Midland, Texas Baby Jessica is all grown up. She’s Momma Jessica now.
The toddler who tumbled down an abandoned water well and got trapped more than two decades ago turns 25 today, a milestone that gives her access to a trust fund of up to $800,000 donated by thousands of sympathetic strangers who spent 2 1/2 days glued to the television until she was free.
Jessica McClure Morales is now a contented stay-at-home mother of two, and her youngest is 18 months old — the same age she was when her accident drew the eyes of the world to this oil-patch city. She lives less than two miles from the site of the 1987 rescue.
“That’s all Jessica has ever wanted was to be a mom and have a family,” said her father, Lewis “Chip” McClure. “She’s a good mom and keeps her eyes on her kids. She’s certainly a doting mother.”
McClure Morales has no memory of being wedged in the pipe or of the 15 operations that followed her ordeal, according to her father. A scar from her hairline to the bridge of her nose is still visible where her head rubbed against the wall of the well. She also lost a toe to gangrene because one leg was pinned above her head in the underground shaft.
These days, she and her husband run a mobile car- and truck-washing business out of their home, according to a recent interview she gave to the Dallas Morning News.
In October 1987, McClure and his wife, Reba “Cissy” McClure, were poor teenagers struggling to make ends meet during the depths of the oil bust. While visiting her sister, Jessica’s mother left her in the yard while she went to answer the phone. Moments later, Jessica came upon the 8-inch well opening and fell inside.
Her plight captivated an immense television audience. Alone and 22 feet below ground, Baby Jessica sang about Winnie the Pooh.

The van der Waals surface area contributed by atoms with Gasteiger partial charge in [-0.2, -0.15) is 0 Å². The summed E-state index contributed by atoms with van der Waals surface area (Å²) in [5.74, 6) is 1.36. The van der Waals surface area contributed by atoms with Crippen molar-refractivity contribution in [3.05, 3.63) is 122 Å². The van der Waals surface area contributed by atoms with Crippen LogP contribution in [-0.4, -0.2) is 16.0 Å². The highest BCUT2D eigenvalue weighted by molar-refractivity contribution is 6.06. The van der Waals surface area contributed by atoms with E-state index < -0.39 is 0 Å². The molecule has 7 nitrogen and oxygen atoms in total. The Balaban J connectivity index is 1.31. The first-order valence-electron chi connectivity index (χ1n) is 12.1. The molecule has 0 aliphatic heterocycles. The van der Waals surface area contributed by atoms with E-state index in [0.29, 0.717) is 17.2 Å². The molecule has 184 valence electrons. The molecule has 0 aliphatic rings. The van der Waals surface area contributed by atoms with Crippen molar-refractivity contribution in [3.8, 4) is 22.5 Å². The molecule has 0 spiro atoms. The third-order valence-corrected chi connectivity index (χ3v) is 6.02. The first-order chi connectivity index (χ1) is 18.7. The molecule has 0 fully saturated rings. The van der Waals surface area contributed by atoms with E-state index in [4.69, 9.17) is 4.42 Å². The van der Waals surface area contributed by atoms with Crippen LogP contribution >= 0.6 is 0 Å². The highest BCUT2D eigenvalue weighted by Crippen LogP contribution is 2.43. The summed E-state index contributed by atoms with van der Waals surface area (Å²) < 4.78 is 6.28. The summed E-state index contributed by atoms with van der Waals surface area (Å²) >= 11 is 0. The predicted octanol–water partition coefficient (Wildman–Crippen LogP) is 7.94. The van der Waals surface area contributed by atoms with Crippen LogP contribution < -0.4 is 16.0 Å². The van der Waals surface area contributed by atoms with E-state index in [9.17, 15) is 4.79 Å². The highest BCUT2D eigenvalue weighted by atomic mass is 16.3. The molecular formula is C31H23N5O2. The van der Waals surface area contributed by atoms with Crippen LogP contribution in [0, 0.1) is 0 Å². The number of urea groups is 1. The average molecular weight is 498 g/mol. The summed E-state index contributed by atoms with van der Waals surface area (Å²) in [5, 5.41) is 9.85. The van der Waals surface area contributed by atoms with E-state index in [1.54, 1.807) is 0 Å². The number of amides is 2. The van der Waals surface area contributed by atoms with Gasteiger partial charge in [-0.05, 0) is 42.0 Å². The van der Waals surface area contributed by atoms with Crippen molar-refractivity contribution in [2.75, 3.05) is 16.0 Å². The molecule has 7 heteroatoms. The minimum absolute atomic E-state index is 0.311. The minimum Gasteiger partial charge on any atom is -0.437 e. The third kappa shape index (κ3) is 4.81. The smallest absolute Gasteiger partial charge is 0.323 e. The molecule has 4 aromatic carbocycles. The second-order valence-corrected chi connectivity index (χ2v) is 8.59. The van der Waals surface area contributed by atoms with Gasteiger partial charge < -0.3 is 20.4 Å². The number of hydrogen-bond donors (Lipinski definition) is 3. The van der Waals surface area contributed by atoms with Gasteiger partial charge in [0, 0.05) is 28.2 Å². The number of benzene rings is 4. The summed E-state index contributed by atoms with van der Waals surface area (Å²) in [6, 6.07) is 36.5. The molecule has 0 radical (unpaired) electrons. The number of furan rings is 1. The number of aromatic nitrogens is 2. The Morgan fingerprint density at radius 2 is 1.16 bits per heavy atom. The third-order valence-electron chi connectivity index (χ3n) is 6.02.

It was “a nightmare that got worse and worse,” recalled her father, now 42, who makes his living selling aircraft in Tyler.
When rescuers finally brought her to the surface, her head was bandaged. She was covered with dirt and bruises, and her right palm was immobilized to her face. The image was ingrained in millions of people’s memories and won a Pulitzer Prize for Odessa American photographer Scott Shaw.
A 1997 poll taken by the Pew Research Center for the People and the Press found that coverage of Princess Diana’s death earlier that year was rivaled only by Jessica’s rescue in worldwide attention over the previous decade.
At the time of the accident, sympathetic strangers showered the family with teddy bears, homemade gifts, cards and cash.
McClure said his daughter has talked about first setting up trusts for her two children’s college education. He said he’s encouraged her to find a financial adviser.
“We’ve talked about it quite a bit,” McClure said. “That’s going to be a challenge. It’d be a challenge to anyone. She’s a very settled and down-to-earth girl. She’ll be fine.”
Bank documents show the couple’s home was purchased with help from the trust.
Carroll Thomas, Midland’s mayor in 1987, said the city’s reputation benefited from the rescue. Most people around the world had not heard of Midland back then.
“They had a good feeling about Midland because they read about it and saw how hard we were working,” he said. “It went on so long.”
About three years after the TV cameras left, Chip and Cissy divorced. Both have remarried. McClure Morales’ mother, now known as Cissy Porter, did not respond to a phone message.
McClure said he and his ex-wife allowed their daughter to decide whether to talk to the media once she became old enough. She has spoken publicly just three times and declined interview requests from The Associated Press.
Jessica’s low-key personality has helped her adjust over the years, her father said.
“She’s not a center-of attention person,” he said. “She just doesn’t think a whole lot about it.”